From Stanford: “Stanford Catalyst for Collaborative Solutions focuses on 10 global challenges”
February 16, 2017
The Stanford Catalyst for Collaborative Solutions plans to award $12 million to four interdisciplinary teams, each committed to working in collaboration on projects that will make headway on one of 10 global challenges.
Senior research engineer Jennifer Hicks, right, in discussion with Ilenia Battiato, assistant professor of energy resources engineering, at a workshop in the d.school designed to help faculty meet one another and start to identify common research interests as part of the Stanford Catalyst for Collaborative Solutions. (Image credit: L.A. Cicero)
When Stanford Engineering conducted its school-wide strategic planning program two years ago, one of the main outcomes was the identification of 10 major global challenges on which it would like to have a significant impact.
10 Grand Challenges
How can we ensure that humanity flourishes in the cities of the future?
The world’s urban population is projected to increase from 3.9 billion to 6.3 billion by 2050, making up 66 percent of the entire global population. Today’s urban areas provide a disparate quality of life and quality of services to their populations, and they inflict a mostly adverse impact on our natural environment. Our challenge is to design and re-engineer our urban environments for the future to provide modern services in ways that allow humans and nature to flourish.
How can we engineer matter from atomic to macro scales?
The history of human civilization has always been associated with new materials. However, materials are necessary but not sufficient: They need to be affordably and safely manufactured at scale and integrated into engineered devices and systems to create value for society. We seek to engineer matter – at all scales – for affordable and sustainable energy conversion, storage and use; new ways to improve human health and quality of life; and new approaches to creating affordable, clean and drinkable water.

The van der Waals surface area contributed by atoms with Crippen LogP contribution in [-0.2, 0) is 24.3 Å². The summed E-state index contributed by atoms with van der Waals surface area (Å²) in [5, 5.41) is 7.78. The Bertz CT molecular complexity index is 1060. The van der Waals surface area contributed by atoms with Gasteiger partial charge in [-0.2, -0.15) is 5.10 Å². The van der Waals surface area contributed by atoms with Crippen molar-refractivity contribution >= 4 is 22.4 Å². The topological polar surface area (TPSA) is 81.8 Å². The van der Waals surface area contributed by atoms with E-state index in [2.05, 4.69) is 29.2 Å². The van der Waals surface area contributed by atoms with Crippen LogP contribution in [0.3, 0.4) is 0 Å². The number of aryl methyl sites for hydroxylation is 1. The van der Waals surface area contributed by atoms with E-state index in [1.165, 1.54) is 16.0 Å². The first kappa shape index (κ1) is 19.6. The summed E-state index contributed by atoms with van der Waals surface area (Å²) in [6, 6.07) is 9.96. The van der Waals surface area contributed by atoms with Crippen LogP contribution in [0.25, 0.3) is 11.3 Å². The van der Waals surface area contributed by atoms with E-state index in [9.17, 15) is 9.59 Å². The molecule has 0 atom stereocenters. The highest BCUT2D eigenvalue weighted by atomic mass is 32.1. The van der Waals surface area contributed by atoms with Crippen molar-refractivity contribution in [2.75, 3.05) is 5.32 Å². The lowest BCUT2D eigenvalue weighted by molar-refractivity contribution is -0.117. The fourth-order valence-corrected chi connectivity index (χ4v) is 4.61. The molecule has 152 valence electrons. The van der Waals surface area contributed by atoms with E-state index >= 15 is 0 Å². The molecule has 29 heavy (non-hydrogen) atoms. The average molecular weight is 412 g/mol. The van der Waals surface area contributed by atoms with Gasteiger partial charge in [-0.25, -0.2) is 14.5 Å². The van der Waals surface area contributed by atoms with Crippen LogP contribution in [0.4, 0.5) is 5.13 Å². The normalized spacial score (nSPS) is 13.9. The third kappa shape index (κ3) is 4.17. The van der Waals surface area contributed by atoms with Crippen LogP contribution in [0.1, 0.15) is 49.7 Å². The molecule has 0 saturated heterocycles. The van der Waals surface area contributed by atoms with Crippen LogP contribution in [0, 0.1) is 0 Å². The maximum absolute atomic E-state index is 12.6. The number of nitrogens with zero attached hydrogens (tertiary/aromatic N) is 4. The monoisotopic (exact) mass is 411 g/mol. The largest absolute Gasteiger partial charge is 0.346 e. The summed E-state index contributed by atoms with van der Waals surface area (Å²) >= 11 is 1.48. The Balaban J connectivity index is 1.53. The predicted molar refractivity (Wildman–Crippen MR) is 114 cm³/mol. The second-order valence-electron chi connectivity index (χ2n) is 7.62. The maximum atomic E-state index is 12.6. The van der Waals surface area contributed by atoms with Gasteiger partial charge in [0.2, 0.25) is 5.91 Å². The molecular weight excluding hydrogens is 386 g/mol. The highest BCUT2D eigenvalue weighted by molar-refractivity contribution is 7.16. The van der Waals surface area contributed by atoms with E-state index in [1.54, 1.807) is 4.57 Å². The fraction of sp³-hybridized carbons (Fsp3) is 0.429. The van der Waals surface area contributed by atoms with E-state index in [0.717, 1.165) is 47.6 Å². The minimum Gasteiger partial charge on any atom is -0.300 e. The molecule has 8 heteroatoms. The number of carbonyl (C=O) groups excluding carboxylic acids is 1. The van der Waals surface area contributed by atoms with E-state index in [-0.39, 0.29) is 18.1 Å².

How can we use autonomy to enable future technologies?
In an era of continued industrialization, urbanization and globalization, much higher levels of autonomy in a variety of engineered systems are emerging. But the scientific, technological, legal and ethical knowledge required is not yet available to infuse higher levels of autonomy into many of these systems. Moreover, the societal implications of much higher levels of systems autonomy in our daily lives – such as the potential for significant loss in employment – are not well understood. To address such challenges and achieve effective solutions, it will be necessary to integrate engineering disciplines with expertise throughout the university.
How can we use our strength in computation and data analysis to drive innovation?
In recent decades, computation and data analysis (CDA) have become critically important in nearly every field of science and engineering. CDA is also increasingly widespread in medicine, the social sciences, the humanities and beyond. Our challenge is to harness domain expertise throughout the university, especially unique access to large data sets and high-performance computing, to provide opportunities for CDA-based innovation that cross traditional boundaries.
How do we achieve effective yet affordable healthcare everywhere?
Health care concerns pose tremendous challenges to humanity, but evolving technological trends present tremendous opportunities to address these challenges. New products and processes are emerging that will change how we deliver health care, and remote monitoring and telemedicine are creating a sea change in the role of the physician. Leveraging ongoing transformations in healthcare data, personalized medicine, and preventative care to provide low-cost, high-quality health care globally will require a new level of interdisciplinary collaboration.
How do we create synergy between humans and engineered systems?
Engineering exists to serve humanity, and as advances in information, communication and sensor technologies permeate our lives, the interface between us and our technology is becoming both richer and more complex. But how well do these technologies understand what we want? Our challenge is to manage the complex interface needed for technology to discover, understand and adapt to individual, social and cultural values over time.
How do we secure everything?